A Few Facts About Hydration
Water and the Body: A Job Description
• Transports nutrients and oxygen to cells
Research Council (NRC) uses a sliding scale of 1 milliliter
of water for every calorie burned. The NRC says the average
man — who burns about 2,900 calories daily — needs 2,900
milliliters, or about 12 cups, of water each day. The
average woman — who burns 2,200 calories daily — needs about
2,200 milliliters, or about 9 cups, of water each day. For
your own calculations: One measuring cup (8 ounces) of water
equals 236 milliliters of water.
• The American College of Sports Medicine (ACSM) recommends drinking about 17 ounces of liquid 2 hours before exercise and drinking early and at regular intervals during exercise (5-8 oz every 15-20 minutes).
• Mild to severe dehydration commonly occurs among athletes, even when fluid is readily available. Consequently, it is in the athlete’s best interest to adopt fluid-replacement practices that promote fluid intake in proportion to sweat loss.
• Vigorous exercise may delay the thirst mechanism, making it difficult to replace fluid loss without a plan for periodic consumption. Athletes should become accustomed to consuming fluid at regular intervals (with or without thirst) during training sessions so that they do not experience discomfort during competition.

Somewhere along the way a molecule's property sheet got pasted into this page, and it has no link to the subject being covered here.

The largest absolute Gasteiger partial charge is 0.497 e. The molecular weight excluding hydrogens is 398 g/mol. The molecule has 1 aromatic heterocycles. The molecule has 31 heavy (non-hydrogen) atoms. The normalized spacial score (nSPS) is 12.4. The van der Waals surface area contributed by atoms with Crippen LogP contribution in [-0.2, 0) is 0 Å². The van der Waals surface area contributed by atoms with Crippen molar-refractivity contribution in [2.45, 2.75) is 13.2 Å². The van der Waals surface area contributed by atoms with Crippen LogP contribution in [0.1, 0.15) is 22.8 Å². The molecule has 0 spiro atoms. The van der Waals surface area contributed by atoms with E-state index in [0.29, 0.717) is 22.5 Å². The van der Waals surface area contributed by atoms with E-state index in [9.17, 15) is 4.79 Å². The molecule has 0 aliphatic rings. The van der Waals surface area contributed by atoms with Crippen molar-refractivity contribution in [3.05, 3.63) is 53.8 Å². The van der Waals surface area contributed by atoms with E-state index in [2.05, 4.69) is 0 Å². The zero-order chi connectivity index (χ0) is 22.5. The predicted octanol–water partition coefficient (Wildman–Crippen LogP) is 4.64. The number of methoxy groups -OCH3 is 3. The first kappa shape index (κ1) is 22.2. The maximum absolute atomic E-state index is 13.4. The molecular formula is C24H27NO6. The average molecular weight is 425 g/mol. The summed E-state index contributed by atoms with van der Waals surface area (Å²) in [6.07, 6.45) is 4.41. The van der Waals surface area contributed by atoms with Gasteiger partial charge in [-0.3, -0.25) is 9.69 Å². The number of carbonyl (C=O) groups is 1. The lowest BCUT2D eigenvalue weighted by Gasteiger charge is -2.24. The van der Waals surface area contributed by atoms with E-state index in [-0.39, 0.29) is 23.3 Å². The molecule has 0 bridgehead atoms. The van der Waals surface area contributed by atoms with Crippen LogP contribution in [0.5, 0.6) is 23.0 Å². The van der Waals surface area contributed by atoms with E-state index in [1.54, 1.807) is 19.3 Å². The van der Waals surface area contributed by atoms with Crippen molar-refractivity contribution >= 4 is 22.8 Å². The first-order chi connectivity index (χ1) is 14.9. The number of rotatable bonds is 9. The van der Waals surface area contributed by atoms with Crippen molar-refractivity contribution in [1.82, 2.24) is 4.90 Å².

• Increasing dehydration, due to inadequate fluid consumption, directly impairs stroke volume, cardiac output, and skin blood flow, which results in larger increases in body core temperature, heart rate, and ratings of the difficulty of exercise.
Hyponatremia (low blood sodium levels) as a
result of over-hydration, has become more and more common in
endurance athletes, and many governing bodies are changing
their hydration recommendations accordingly. To prevent
complications, endurance athletes are advised to be aware of
the effect of dehydration as well as over-hydration and plan
their fluid intake according to their individual needs.
• The average American is chronically dehydrated and consumes only 4.6 servings of water per day.
LOTS OF water and keep yourself on schedule” is an old
health adage. Recent studies have demonstrated that
drinking water is, indeed, associated with a substantial
physiological response. Drinking 500 ml of water increased
metabolic rate by 30%. The increase occurred within 10 min
and reached a maximum after 30–40 min. The total thermogenic
response was about 100 kJ (which equals about 96 kcal per
day or a loss of 5.5 lbs per year).
• Dehydration is one of the ten most common causes for hospitalization among Medicare patients. In 1991, 6.7% (731,695) of Medicare hospitalizations had dehydration listed as a principal diagnosis, costing Medicare more than $446 million in hospital payments. Most importantly, the study revealed that about half of the people over age 65 who were hospitalized with illnesses accompanied by dehydration die within one year of admission.
• Nursing facility residents are particularly at risk for dehydration. As many as 75% of residents have average fluid intakes below 1,500 cc per day, while a minimum recommendation is between 1,500 to 2,000 cc of fluid a day. These residents may need more opportunities and reminders to drink.
J Am Diet Assoc 1999 Feb;99(2):200-6.